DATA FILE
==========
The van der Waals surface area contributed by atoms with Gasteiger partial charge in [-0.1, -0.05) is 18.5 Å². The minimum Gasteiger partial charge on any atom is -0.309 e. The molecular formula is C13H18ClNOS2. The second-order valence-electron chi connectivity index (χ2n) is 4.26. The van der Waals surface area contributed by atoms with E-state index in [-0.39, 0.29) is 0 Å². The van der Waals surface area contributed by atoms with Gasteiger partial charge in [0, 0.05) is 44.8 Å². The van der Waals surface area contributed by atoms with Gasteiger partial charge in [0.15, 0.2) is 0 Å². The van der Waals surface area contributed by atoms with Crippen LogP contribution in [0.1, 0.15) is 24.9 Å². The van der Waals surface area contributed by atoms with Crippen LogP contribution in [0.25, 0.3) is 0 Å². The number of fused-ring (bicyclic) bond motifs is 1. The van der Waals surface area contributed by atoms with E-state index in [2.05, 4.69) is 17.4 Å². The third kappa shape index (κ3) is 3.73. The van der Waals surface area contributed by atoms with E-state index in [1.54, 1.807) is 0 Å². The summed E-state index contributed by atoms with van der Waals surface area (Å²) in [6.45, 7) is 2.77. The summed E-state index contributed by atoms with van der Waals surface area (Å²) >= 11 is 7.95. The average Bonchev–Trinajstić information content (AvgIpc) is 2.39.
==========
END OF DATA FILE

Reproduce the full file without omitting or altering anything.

The van der Waals surface area contributed by atoms with Gasteiger partial charge in [-0.1, -0.05) is 18.5 Å². The minimum Gasteiger partial charge on any atom is -0.309 e. The molecular formula is C13H18ClNOS2. The second-order valence-electron chi connectivity index (χ2n) is 4.26. The van der Waals surface area contributed by atoms with E-state index in [-0.39, 0.29) is 0 Å². The van der Waals surface area contributed by atoms with Gasteiger partial charge in [0, 0.05) is 44.8 Å². The van der Waals surface area contributed by atoms with Gasteiger partial charge in [0.15, 0.2) is 0 Å². The van der Waals surface area contributed by atoms with Crippen LogP contribution in [0.1, 0.15) is 24.9 Å². The van der Waals surface area contributed by atoms with Crippen LogP contribution in [0.25, 0.3) is 0 Å². The number of fused-ring (bicyclic) bond motifs is 1. The van der Waals surface area contributed by atoms with E-state index in [2.05, 4.69) is 17.4 Å². The third kappa shape index (κ3) is 3.73. The van der Waals surface area contributed by atoms with E-state index in [1.54, 1.807) is 0 Å². The summed E-state index contributed by atoms with van der Waals surface area (Å²) in [6.45, 7) is 2.77. The summed E-state index contributed by atoms with van der Waals surface area (Å²) >= 11 is 7.95. The average Bonchev–Trinajstić information content (AvgIpc) is 2.39.